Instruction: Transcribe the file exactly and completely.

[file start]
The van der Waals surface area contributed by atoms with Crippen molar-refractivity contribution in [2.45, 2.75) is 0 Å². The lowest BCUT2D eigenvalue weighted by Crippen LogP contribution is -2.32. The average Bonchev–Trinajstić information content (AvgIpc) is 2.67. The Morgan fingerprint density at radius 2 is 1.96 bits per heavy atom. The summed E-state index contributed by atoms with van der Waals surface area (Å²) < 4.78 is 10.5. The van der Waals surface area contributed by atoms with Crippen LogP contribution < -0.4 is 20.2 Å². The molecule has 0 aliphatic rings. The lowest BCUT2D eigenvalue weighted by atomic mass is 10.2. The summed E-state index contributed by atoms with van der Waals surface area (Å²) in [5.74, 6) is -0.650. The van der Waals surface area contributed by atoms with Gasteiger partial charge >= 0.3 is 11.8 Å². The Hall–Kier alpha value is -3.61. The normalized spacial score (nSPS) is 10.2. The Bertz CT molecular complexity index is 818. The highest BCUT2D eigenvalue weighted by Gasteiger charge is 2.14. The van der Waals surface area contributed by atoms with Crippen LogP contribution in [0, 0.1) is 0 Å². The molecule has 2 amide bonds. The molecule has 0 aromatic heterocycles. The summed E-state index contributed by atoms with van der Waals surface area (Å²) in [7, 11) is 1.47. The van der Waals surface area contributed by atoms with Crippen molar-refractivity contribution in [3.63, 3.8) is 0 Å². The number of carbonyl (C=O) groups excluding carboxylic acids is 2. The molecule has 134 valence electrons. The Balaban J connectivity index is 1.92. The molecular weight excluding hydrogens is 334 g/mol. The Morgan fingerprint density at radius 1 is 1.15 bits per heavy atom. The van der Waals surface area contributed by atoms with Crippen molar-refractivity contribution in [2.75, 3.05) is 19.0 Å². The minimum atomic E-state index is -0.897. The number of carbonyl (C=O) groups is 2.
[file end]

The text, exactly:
The van der Waals surface area contributed by atoms with Crippen molar-refractivity contribution in [2.45, 2.75) is 0 Å². The lowest BCUT2D eigenvalue weighted by Crippen LogP contribution is -2.32. The average Bonchev–Trinajstić information content (AvgIpc) is 2.67. The Morgan fingerprint density at radius 2 is 1.96 bits per heavy atom. The summed E-state index contributed by atoms with van der Waals surface area (Å²) < 4.78 is 10.5. The van der Waals surface area contributed by atoms with Crippen LogP contribution < -0.4 is 20.2 Å². The molecule has 0 aliphatic rings. The lowest BCUT2D eigenvalue weighted by atomic mass is 10.2. The summed E-state index contributed by atoms with van der Waals surface area (Å²) in [5.74, 6) is -0.650. The van der Waals surface area contributed by atoms with Gasteiger partial charge >= 0.3 is 11.8 Å². The Hall–Kier alpha value is -3.61. The normalized spacial score (nSPS) is 10.2. The Bertz CT molecular complexity index is 818. The highest BCUT2D eigenvalue weighted by Gasteiger charge is 2.14. The van der Waals surface area contributed by atoms with Crippen LogP contribution in [0, 0.1) is 0 Å². The molecule has 2 amide bonds. The molecule has 0 aromatic heterocycles. The summed E-state index contributed by atoms with van der Waals surface area (Å²) in [7, 11) is 1.47. The van der Waals surface area contributed by atoms with Crippen molar-refractivity contribution in [3.63, 3.8) is 0 Å². The number of carbonyl (C=O) groups excluding carboxylic acids is 2. The molecule has 134 valence electrons. The Balaban J connectivity index is 1.92. The molecular weight excluding hydrogens is 334 g/mol. The Morgan fingerprint density at radius 1 is 1.15 bits per heavy atom. The van der Waals surface area contributed by atoms with Crippen molar-refractivity contribution in [2.75, 3.05) is 19.0 Å². The minimum atomic E-state index is -0.897. The number of carbonyl (C=O) groups is 2.